National Voter Registration Day was Sept. 19, but the Husker Vote Coalition marked the day with a whole week of voter registration and voter education events.
The Husker Vote Coalition, a student led committee run out of the Student Leadership, Involvement, and Community Engagement Office, aims to encourage voter registration among students and provide voter education on voting procedures and upcoming elections. Some members also serve as election observers and become deputy registrars, which allows the students to help other students register.
The coalition, which is comprised of an executive committee and vote ambassadors, began the new academic year with registration drives during student move-in. The coalition averages five to seven drives a month. Since August 1, the group has helped 1,895 students join the voter rolls in Nebraska and beyond. They added 37 the week of Sept. 18-22.
For Maggie Nielsen, director of voter registration for HVC, it’s a thrill to speak with students each time she volunteers at a registration drive. The senior from Hastings, Nebraska, said it combines her love of meeting new people with her passion for civic engagement.
“I always like to point out that there is a Constitutional Amendment — the 26th Amendment — that gave us the right to vote at 18,” Nielsen said. “I remember being in elementary, middle and high school and really caring about certain things and I couldn’t wait to have a voice.
“With the coalition, we really strive to let everyone know that they can have a say. We want everyone to vote.”
Luke McDermott, a sophomore from Omaha, said he initially joined the coalition because he thought it would help him prepare for a future career in legislative policy and government law. But now, as chairperson of the HVC, he wants to make sure students know they can be engaged in the political process.
“I feel it’s important to be civically engaged,” he said. “Students have ample resources for growth at this point in their lives and they’re forming their future, really, so it’s important for them to have a voice.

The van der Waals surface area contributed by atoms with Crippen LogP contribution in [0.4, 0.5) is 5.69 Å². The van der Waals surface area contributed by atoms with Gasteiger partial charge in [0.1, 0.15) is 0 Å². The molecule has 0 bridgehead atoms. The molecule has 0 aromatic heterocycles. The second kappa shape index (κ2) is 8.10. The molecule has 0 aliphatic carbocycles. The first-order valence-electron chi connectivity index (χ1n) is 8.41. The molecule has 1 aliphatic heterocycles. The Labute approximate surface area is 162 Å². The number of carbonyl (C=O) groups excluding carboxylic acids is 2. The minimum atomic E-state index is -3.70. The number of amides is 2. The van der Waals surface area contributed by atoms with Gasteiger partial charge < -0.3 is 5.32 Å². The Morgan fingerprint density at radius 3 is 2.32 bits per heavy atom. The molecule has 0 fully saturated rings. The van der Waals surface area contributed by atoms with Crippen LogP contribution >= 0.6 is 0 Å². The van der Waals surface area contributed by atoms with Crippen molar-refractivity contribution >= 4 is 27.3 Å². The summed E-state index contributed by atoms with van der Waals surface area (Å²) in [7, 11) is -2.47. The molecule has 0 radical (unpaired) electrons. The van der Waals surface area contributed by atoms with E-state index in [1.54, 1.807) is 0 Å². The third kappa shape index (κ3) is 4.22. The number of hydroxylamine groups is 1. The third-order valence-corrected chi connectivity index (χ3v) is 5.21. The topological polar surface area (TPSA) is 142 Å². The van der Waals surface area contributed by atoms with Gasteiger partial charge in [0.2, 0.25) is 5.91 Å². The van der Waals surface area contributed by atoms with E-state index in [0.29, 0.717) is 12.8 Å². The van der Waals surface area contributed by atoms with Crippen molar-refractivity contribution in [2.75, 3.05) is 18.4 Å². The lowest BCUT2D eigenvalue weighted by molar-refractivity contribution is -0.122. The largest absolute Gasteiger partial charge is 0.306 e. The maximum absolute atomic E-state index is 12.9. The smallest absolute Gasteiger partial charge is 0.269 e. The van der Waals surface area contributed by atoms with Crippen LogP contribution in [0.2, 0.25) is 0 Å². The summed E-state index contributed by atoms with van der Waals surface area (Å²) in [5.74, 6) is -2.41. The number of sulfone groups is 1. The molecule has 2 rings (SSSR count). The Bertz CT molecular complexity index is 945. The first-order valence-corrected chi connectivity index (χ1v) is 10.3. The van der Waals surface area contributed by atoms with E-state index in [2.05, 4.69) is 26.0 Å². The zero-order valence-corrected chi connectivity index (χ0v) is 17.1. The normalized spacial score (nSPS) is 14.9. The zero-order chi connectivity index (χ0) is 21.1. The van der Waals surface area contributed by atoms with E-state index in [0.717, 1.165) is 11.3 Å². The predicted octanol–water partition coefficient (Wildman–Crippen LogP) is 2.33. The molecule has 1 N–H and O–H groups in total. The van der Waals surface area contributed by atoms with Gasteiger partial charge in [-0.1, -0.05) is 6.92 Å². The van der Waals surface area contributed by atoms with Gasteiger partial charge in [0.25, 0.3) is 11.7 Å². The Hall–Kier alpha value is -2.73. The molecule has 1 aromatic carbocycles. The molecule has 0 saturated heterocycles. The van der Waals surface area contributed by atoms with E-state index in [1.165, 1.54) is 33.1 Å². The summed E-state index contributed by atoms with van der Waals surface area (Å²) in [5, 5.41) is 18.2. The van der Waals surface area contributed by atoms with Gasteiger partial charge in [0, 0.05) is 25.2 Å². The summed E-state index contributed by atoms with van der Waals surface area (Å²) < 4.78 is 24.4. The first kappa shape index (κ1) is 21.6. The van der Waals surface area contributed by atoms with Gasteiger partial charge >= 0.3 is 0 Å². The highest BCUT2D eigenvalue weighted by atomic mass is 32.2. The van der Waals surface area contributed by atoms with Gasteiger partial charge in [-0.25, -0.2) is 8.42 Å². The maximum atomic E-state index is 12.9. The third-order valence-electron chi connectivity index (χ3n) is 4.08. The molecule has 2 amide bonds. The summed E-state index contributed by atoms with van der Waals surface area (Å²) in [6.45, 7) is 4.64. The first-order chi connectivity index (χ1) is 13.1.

“I’m often really encouraged by the conversations I have. There are a lot of students who are engaged and really knowledgeable. There are also populations that don’t want to engage, or don’t see a benefit of being engaged. I still want to have those conversations. Maybe they’ll think more about it and see the benefit.”
Nielsen said she also often points out that even though it feels like federal elections get the most attention, local elections are important.
“Our Board of Regents is an elected body,” Nielsen said. “So bare minimum, that’s going to have an effect on students. Why should college students vote? Because the Board of Regents is on the ballot.”
The coalition also spends time on educating voters during the drives and through special events, such as election previews that inform on who is going to be on the ballot and the positions’ responsibilities, and speakers who explain the early voting process or how to volunteer as a poll worker. This semester, vote ambassadors have been spending time educating on a new change to voting in Nebraska — the Voter ID law that recently went into effect.
“These last few weeks, we’ve handed out a lot of pamphlets about the new law, and answered a lot of questions,” Nielsen said. “We’re reminding people that their NCard is legally recognized as a Nebraska ID.”